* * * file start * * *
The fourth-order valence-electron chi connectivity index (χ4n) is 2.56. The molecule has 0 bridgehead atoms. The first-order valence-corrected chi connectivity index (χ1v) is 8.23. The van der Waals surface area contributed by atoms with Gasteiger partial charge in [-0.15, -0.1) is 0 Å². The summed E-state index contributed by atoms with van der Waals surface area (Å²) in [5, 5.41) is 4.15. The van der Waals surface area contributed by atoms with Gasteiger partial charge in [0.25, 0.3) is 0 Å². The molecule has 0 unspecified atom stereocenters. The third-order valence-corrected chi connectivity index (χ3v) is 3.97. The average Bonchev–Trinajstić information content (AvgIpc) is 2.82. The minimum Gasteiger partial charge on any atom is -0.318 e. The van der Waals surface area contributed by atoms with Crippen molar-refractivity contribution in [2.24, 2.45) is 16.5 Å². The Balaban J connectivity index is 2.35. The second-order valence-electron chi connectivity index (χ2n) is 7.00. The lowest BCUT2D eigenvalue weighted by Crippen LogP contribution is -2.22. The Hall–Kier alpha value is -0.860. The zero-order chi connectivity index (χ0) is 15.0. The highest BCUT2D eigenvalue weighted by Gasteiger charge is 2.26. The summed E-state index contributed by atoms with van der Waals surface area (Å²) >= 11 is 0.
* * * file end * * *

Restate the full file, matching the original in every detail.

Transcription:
The fourth-order valence-electron chi connectivity index (χ4n) is 2.56. The molecule has 0 bridgehead atoms. The first-order valence-corrected chi connectivity index (χ1v) is 8.23. The van der Waals surface area contributed by atoms with Gasteiger partial charge in [-0.15, -0.1) is 0 Å². The summed E-state index contributed by atoms with van der Waals surface area (Å²) in [5, 5.41) is 4.15. The van der Waals surface area contributed by atoms with Gasteiger partial charge in [0.25, 0.3) is 0 Å². The molecule has 0 unspecified atom stereocenters. The third-order valence-corrected chi connectivity index (χ3v) is 3.97. The average Bonchev–Trinajstić information content (AvgIpc) is 2.82. The minimum Gasteiger partial charge on any atom is -0.318 e. The van der Waals surface area contributed by atoms with Crippen molar-refractivity contribution in [2.24, 2.45) is 16.5 Å². The Balaban J connectivity index is 2.35. The second-order valence-electron chi connectivity index (χ2n) is 7.00. The lowest BCUT2D eigenvalue weighted by Crippen LogP contribution is -2.22. The Hall–Kier alpha value is -0.860. The zero-order chi connectivity index (χ0) is 15.0. The highest BCUT2D eigenvalue weighted by Gasteiger charge is 2.26. The summed E-state index contributed by atoms with van der Waals surface area (Å²) >= 11 is 0.